|01 February 2000|
2000-004E (26065) ASUSat 27 January 2000 2000-004D (26064) FALCONSAT 27 January 2000 2000-004C (26063) OPAL 27 January 2000 2000-004B (26062) OCS 27 January 2000 2000-004A (26061) JAWSAT 27 January 2000 2000-003A (26058) Zhongxing 22 25 January 2000 2000-002A (26056) Galaxy 10R 25 January 2000 2000-001A (26052) USA 148 21 January 2000
|2000-004E||ASUSat (Arizona State University SATellite) is an American microsatellite that was released from JAWSAT. This student-engineered spacecraft carries components for engineering tests. For further information, see http://nasa.asu.edu/asusat/. Initial parameters of the circular orbit were period 100.4 min, altitude 773 km, and inclination 100.2 deg.|
|2000-004D||FALCONSAT is an American military microsatellite that was released from JAWSAT. It is reported to be a technology testing mission. Initial parameters of the circular orbit were period 100.4 min, altitude 773 km, and inclination 100.2 deg.|
|2000-004C||OPAL (Orbiting Picosatellite Automated Launcher) is an American microsatellite for engineering tests of components, and was released from JAWSAT. In turn, it was also to deploy six student-engineered picosatellites as a feasibility test; see http://ssdl.stanford.edu/opal/home.html for a sketch of the mission. Initial parameters of the circular orbit were period 100.4 min, altitude 773 km, and inclination 100.2 deg.|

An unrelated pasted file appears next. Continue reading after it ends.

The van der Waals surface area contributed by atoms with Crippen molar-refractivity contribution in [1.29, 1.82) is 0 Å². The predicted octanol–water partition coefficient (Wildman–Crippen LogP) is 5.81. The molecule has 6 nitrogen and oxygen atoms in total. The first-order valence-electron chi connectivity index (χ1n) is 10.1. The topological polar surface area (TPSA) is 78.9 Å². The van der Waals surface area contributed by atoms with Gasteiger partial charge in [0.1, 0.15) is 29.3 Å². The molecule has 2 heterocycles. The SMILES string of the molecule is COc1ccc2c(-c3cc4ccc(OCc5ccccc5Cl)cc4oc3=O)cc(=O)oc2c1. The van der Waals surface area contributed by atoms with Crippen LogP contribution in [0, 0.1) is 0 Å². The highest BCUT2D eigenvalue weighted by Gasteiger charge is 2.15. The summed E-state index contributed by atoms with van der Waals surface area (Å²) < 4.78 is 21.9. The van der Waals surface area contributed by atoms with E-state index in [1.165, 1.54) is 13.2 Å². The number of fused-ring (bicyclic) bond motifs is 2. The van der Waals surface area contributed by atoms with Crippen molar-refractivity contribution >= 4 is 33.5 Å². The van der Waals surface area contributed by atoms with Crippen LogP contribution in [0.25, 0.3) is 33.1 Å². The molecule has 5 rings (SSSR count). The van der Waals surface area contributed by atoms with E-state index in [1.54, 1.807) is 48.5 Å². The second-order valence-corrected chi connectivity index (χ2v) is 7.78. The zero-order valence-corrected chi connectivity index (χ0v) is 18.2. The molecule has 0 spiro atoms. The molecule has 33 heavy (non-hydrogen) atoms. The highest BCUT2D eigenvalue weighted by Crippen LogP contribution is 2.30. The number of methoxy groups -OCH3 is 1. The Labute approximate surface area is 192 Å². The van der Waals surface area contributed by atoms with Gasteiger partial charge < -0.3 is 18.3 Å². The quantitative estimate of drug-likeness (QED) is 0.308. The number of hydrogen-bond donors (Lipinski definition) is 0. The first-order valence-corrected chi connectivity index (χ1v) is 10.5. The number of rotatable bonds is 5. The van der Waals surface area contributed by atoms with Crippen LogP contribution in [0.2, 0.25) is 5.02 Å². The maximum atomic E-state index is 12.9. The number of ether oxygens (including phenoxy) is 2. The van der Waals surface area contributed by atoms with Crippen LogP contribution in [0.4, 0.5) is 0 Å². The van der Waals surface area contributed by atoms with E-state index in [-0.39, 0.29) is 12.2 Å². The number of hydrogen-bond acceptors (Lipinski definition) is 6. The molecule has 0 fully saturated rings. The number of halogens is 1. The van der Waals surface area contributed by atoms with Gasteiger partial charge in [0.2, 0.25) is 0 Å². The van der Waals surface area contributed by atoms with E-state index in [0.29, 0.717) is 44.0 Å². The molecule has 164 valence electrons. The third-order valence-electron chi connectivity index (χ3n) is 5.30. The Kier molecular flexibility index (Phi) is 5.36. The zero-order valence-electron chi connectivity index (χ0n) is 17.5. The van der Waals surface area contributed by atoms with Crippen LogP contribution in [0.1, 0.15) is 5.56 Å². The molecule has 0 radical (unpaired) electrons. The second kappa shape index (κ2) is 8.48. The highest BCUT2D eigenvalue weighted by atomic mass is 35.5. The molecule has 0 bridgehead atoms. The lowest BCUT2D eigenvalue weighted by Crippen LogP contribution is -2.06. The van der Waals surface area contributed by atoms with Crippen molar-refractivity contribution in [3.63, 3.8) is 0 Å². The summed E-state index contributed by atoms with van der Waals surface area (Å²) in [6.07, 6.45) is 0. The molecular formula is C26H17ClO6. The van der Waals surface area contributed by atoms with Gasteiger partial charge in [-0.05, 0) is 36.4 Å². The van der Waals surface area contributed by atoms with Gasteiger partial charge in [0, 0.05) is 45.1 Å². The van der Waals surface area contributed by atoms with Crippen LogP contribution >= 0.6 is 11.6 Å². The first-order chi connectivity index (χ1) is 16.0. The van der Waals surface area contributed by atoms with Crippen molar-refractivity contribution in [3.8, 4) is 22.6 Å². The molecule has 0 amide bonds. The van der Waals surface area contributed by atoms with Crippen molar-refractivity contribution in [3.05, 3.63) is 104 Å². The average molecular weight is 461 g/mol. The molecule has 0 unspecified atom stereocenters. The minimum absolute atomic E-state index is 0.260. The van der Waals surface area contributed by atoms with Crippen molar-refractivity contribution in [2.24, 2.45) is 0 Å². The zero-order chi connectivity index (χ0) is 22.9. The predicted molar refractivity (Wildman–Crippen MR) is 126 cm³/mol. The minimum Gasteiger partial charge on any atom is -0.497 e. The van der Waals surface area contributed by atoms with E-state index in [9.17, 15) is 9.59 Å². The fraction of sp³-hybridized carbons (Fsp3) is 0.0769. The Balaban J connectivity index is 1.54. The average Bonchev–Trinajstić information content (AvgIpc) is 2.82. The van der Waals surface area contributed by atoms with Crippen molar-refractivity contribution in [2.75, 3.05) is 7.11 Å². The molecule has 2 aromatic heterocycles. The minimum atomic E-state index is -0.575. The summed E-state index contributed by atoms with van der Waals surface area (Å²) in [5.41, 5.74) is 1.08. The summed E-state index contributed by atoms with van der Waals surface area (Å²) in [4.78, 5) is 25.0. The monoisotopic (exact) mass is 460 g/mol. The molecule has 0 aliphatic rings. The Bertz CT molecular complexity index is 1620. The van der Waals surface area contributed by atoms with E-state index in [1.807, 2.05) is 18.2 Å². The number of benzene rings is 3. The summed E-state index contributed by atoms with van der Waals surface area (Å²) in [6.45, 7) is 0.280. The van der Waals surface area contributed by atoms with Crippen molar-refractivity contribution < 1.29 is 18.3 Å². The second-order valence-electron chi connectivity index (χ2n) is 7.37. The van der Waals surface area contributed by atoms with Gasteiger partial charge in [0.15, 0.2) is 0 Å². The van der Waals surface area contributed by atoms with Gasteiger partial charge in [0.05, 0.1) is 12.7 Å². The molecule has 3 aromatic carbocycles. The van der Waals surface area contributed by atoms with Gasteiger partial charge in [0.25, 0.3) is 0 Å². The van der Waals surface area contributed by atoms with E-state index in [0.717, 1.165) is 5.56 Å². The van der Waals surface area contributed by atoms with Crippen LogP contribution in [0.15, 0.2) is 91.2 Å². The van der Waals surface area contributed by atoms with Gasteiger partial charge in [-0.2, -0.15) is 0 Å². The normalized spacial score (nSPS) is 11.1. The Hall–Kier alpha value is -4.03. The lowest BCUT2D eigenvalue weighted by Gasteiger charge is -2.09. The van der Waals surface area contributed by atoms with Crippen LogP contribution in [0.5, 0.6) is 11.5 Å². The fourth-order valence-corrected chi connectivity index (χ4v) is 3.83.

|2000-004B||OCS (Optical Calibration Sphere) is an American military microsatellite that was released from JAWSAT. Initial parameters of the circular orbit were period 100.4 min, altitude 773 km, and inclination 100.2 deg.|
|2000-004A||JAWSAT (Joint air force Academy-Weber state university SATellite) is an American military minisatellite that was launched from Vandenberg AFB by the first of 450 (350?) decommissioned/re-engineered Minuteman-2 rockets at 03:03 UT. After its own launch, JAWSAT deployed four microsatellites: FALCONSAT, OCS, OPAL, and ASUSat. No information is available on the instruments on board JAWSAT, except that according to one report it may carry a "High-Resolution Imaging System". (http://cast.weber.edu/jawsat/jawsat.html) Initial parameters of the circular orbit were period 100.4 min, altitude 773 km, and inclination 100.2 deg.|
|2000-003A||Zhongxing 22 is a Chinese (PRC) geosynchronous communications spacecraft that was launched from Xichang Center in Sichuan province at 16:45 UT by a Long March 3A rocket. The 2,300 kg spacecraft will be parked over 98-E longitude.|
|2000-002A||Galaxy 10R is an American geosynchronous communications spacecraft that was launched by an Ariane 4 rocket from Kourou at 01:12 UT. The 2,137 kg, 8.8 kW spacecraft carries 24 C-band and 24 Ku-band transponders to provide digital and video communications to nearly all of about 11,000 cable systems in North America after parking over 123-W longitude.|
|2000-001A||USA 148, also known as DSCS 3 (Defence Satellite Communications System 3) is an American military geosynchronous communications spacecraft that was launched by an Atlas 2 rocket from Cape Canaveral at 01:03 UT. (Being the 10th in the DSCS 3 FN series, its full name is likely to be DSCS 3 F10.) With a solar power of 1,240 W, the jam-proof spacecraft has six "SHF" relaying channels in the frequency range of 50-85 MHz which can be received by an 84 cm dish. The craft is triaxially stabilized at about 0.1 deg in roll and pitch. Parking longitude is unavailable.|
Note: The full list appeared in SPX 545. The list will not be repeated in future issues until significantly revised again.
|Geoffrey E. Perry, MBE.|